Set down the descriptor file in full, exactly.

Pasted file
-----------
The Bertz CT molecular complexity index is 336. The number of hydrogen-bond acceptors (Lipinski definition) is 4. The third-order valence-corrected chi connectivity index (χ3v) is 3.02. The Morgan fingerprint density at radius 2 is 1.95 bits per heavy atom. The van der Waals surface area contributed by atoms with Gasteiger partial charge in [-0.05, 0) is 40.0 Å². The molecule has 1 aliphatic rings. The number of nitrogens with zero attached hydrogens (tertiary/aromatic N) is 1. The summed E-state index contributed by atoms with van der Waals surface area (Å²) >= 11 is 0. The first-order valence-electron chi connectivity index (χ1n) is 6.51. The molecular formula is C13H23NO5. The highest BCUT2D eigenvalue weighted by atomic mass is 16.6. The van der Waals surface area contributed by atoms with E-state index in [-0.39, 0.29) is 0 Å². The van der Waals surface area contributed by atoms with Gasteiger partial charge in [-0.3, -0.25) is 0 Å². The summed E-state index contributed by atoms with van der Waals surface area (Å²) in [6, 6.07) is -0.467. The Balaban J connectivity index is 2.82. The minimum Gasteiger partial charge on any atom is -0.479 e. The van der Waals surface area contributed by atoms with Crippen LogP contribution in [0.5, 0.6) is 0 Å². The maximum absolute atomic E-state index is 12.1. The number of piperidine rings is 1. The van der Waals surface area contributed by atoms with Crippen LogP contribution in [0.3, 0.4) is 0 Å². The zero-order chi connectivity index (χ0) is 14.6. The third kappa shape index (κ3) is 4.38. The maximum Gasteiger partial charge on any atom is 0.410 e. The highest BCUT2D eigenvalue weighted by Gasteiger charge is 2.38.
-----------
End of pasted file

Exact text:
The Bertz CT molecular complexity index is 336. The number of hydrogen-bond acceptors (Lipinski definition) is 4. The third-order valence-corrected chi connectivity index (χ3v) is 3.02. The Morgan fingerprint density at radius 2 is 1.95 bits per heavy atom. The van der Waals surface area contributed by atoms with Gasteiger partial charge in [-0.05, 0) is 40.0 Å². The molecule has 1 aliphatic rings. The number of nitrogens with zero attached hydrogens (tertiary/aromatic N) is 1. The summed E-state index contributed by atoms with van der Waals surface area (Å²) >= 11 is 0. The first-order valence-electron chi connectivity index (χ1n) is 6.51. The molecular formula is C13H23NO5. The highest BCUT2D eigenvalue weighted by atomic mass is 16.6. The van der Waals surface area contributed by atoms with E-state index in [-0.39, 0.29) is 0 Å². The van der Waals surface area contributed by atoms with Gasteiger partial charge in [-0.3, -0.25) is 0 Å². The summed E-state index contributed by atoms with van der Waals surface area (Å²) in [6, 6.07) is -0.467. The Balaban J connectivity index is 2.82. The minimum Gasteiger partial charge on any atom is -0.479 e. The van der Waals surface area contributed by atoms with Crippen LogP contribution in [0.5, 0.6) is 0 Å². The maximum absolute atomic E-state index is 12.1. The number of piperidine rings is 1. The van der Waals surface area contributed by atoms with Crippen LogP contribution in [0.3, 0.4) is 0 Å². The zero-order chi connectivity index (χ0) is 14.6. The third kappa shape index (κ3) is 4.38. The maximum Gasteiger partial charge on any atom is 0.410 e. The highest BCUT2D eigenvalue weighted by Gasteiger charge is 2.38.